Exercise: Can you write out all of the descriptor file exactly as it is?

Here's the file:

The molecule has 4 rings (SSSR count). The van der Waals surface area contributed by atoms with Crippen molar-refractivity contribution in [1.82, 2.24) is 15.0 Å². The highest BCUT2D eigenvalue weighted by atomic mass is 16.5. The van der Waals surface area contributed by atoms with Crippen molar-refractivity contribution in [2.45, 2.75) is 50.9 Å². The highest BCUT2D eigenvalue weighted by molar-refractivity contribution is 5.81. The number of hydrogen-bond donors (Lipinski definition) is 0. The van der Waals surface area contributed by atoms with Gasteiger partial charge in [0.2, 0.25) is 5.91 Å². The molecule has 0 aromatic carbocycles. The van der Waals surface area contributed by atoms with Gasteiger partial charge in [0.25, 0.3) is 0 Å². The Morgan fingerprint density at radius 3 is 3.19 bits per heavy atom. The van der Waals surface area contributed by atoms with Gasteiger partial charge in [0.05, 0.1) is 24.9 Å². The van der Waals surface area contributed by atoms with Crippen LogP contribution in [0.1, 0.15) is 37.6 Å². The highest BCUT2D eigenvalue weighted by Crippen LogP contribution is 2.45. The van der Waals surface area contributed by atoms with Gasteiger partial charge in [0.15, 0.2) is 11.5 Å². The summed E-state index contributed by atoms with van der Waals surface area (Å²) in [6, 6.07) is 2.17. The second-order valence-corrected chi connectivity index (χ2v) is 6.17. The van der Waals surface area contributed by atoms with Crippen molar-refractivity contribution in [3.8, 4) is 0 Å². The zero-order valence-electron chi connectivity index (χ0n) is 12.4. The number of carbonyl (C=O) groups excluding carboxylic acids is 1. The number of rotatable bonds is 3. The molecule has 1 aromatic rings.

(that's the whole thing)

The molecule has 4 rings (SSSR count). The van der Waals surface area contributed by atoms with Crippen molar-refractivity contribution in [1.82, 2.24) is 15.0 Å². The highest BCUT2D eigenvalue weighted by atomic mass is 16.5. The van der Waals surface area contributed by atoms with Crippen molar-refractivity contribution in [2.45, 2.75) is 50.9 Å². The highest BCUT2D eigenvalue weighted by molar-refractivity contribution is 5.81. The number of hydrogen-bond donors (Lipinski definition) is 0. The van der Waals surface area contributed by atoms with Gasteiger partial charge in [0.2, 0.25) is 5.91 Å². The molecule has 0 aromatic carbocycles. The van der Waals surface area contributed by atoms with Gasteiger partial charge in [0.25, 0.3) is 0 Å². The Morgan fingerprint density at radius 3 is 3.19 bits per heavy atom. The van der Waals surface area contributed by atoms with Gasteiger partial charge in [0.05, 0.1) is 24.9 Å². The van der Waals surface area contributed by atoms with Crippen LogP contribution in [0.1, 0.15) is 37.6 Å². The highest BCUT2D eigenvalue weighted by Crippen LogP contribution is 2.45. The van der Waals surface area contributed by atoms with Gasteiger partial charge in [0.15, 0.2) is 11.5 Å². The summed E-state index contributed by atoms with van der Waals surface area (Å²) in [6, 6.07) is 2.17. The second-order valence-corrected chi connectivity index (χ2v) is 6.17. The van der Waals surface area contributed by atoms with Crippen molar-refractivity contribution in [3.8, 4) is 0 Å². The zero-order valence-electron chi connectivity index (χ0n) is 12.4. The number of carbonyl (C=O) groups excluding carboxylic acids is 1. The number of rotatable bonds is 3. The molecule has 1 aromatic rings.